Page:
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Contributors: Megan Kanaga Creutzburg

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Agency/Company Operating the Sensor


RADARSAT-1 is a satellite that was launched in 1995 by the Canadian Space Agency, in collaboration with NASA and other agencies. It carries a Synthetic Aperture Radar (SAR) sensor, which is a powerful microwave instrument that can transmit and receive signals to obtain detailed images of the Earth.

SAR sensors are a form of active remote sensing where, instead of recording the amount of sunlight reflected from a surface or radiation emitted from a surface (e.g., thermal imaging), radar pulses are emitted from the sensor and then the reflected responses are recorded. Radar sensors operate in the microwave region of the electromagnetic spectrum. RADARSAT-1 and RADARSAT-2 operate in the C-band frequency range of the electromagnetic spectrum at a wavelength of 5.6 cm.

Radar is a ranging sensor - meaning that it detects the distance to objects by timing how long it takes for emitted pulses to return to the sensor (LIDAR operates on the same principle using pulses of a different wavelength). This information is converted to elevation by processing the radar signal. By examining other properties of the radar responses (e.g., the amount of the signal that is returned), other properties of the surface (and in some cases even sub-surface properties like sub-canopy or sub-soil information) can be determined. For example, areas with high vegetative cover scatter much of the radar signal and will show up darker in a radar image than those with lots of bare ground that reflect more of the radar signal.

Also, because radar sensors emit their own radiation, they can function day or night and can often image through clouds or smoke, making them very versatile.

Similar Sensors

Sensor Specifications

Spectral Bands/Wavelengths

RADARSAT-1 uses a SAR sensor to image the Earth in a single microwave band, the C-band, at a wavelength of 5.6 cm.

Image footprint or swath width

RADARSAT-1 offers modes with varying image resolution and image footprint:

  • Fine – covers an area of 50 km by 50 km (2500 km²)
  • Standard – covers an area of 100 km by 100 km (10,000 km²)
  • ScanSAR – covers a 500 km by 500 km (250,000 km²) area

RADARSAT-1 also has the ability to direct its beam at different angles.

Image resolution

RADARSAT-1 offers modes with varying image resolution and image footprint:

  • Fine – spatial resolution of 10 meters
  • Standard – spatial resolution of 30 meters
  • ScanSAR wide – spatial resolution of 100 meters

Return Interval

RADARSAT-1 circles the Earth 14 times a day and has an orbital period of 100.7 minutes. The same orbit path is repeated every 24 days, so the satellite can take the same image, with the same beam mode and beam position, every 24 days.


1995 to present.

Cost, Acquisition, Licensing

See the MDA Geospatial Services website for information about RADARSAT-1 products and costs

Image format

Images are available in CEOS format.

Examples of Rangeland Uses

  • Blanco et al. (2009) used RADARSAT and ASTER sensors to map vegetation communities and landforms in Argentina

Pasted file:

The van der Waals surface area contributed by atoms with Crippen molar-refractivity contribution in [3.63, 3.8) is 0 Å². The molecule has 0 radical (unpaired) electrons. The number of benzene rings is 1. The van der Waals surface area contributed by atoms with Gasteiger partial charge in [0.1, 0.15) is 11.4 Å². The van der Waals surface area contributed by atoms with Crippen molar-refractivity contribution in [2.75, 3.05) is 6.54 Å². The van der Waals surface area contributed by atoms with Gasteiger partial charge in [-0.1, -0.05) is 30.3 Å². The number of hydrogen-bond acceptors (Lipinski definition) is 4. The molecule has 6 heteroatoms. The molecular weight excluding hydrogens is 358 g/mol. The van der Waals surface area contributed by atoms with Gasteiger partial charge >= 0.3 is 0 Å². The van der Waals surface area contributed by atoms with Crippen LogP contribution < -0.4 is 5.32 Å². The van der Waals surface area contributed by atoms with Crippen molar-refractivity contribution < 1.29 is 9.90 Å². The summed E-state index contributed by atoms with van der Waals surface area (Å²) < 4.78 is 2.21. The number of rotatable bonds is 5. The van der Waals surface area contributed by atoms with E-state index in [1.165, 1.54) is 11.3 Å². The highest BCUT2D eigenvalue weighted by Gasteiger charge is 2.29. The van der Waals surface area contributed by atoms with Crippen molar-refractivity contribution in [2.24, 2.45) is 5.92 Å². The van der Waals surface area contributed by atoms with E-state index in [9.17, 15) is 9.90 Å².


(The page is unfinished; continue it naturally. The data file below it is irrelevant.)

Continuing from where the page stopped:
• Drunpob et al. (2004 and 2005) measured soil moisture using RADARSAT images
  • Zhang et al. (2006) used RADARSAT data to assess grassland heterogeneity using texture analysis

Software/Hardware Requirements

Processing of RADARSAT data will require remote sensing software and may require statistical/mathematical modeling software, depending on the application.

Sample Image

RADARSAT-1 image of a landscape showing: a) active dunes, b) natural vegetation, c) grassland/scrubland, and d) rock fragments. Dunes reflect very little of the emitted radar beams and appear dark in the image, whereas rocks reflect most of the emitted radiation and thus appear light in color (source: Blanco et al. 2009).

Soil moisture map (left) derived from a RADARSAT SAR map (right) (source: Drunpob et al. 2004).

Additional Information


  • Blanco, P.D., G.I. Metternicht, and H.F. Del Valle. 2009. Improving the discrimination of vegetation
  • and landform patterns in sandy rangelands: a synergistic approach. International Journal of Remote Sensing 30: 2579-2605.
  • Drunpob, A., N.B. Chang, M. Beaman, and C. Wyatt. 2004. Soil moisture analysis using RADARSAT satellite image in the Choke Canyon Reservoir Watershed, South Texas. Geoscience and Remote Sensing Symposium, IGARSS ’04 Proceedings, 20-24 September 2004.
  • Drunpob, A., N.B. Chang, M. Beaman, C. Wyatt C. Slater. 2005. Seasonal Soil Moisture Variation Analysis using RADARSAT-1 Satellite Image in a Semi-arid Coastal Watershed. Analysis of Multi-Temporal Remote Sensing Images, 2005 International Workshop, 16-18 May 2005.
  • Kwarteng, A.Y. 2009. Vegetation analysis in desert environment using SAR imagery. 2009. Anais XIV Simpósio Brasileiro de Sensoriamento Remoto, Natal, Brasil, 25-30 abril 2009, INPE, p. 7291-7298.
  • Makkeasorn, A., N-B. Chang, and J. Li. 2009. Seasonal change detection of riparian zones with remote sensing images and genetic programming in a semi-arid watershed. Journal of Environmental Management 90: 1069-1080.
  • Taft, O.W., S.M. Haig, and C. Kiilsgaard. 2003. Use of Radar Remote Sensing (RADARSAT) to Map Winter Wetland Habitat for Shorebirds in an Agricultural Landscape. Environmental Management Vol. 32: 268-281.
  • van der Sanden, J.J. 2004. Anticipated applications potential of RADARSAT-2 data. Canadian Journal of Remote Sensing 30: 369-379.
  • Zhang, C., X. Guo, J. Wilmshurst, and R. Sissons. 2006. Application of RADARSAT imagery to grassland biophysical heterogeneity assessment. Canadian Journal of Remote Sensing 32: 281-287.


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remote_sensor_types/radarsat-1.txt · Last modified: 2012/03/08 16:20 by jgillan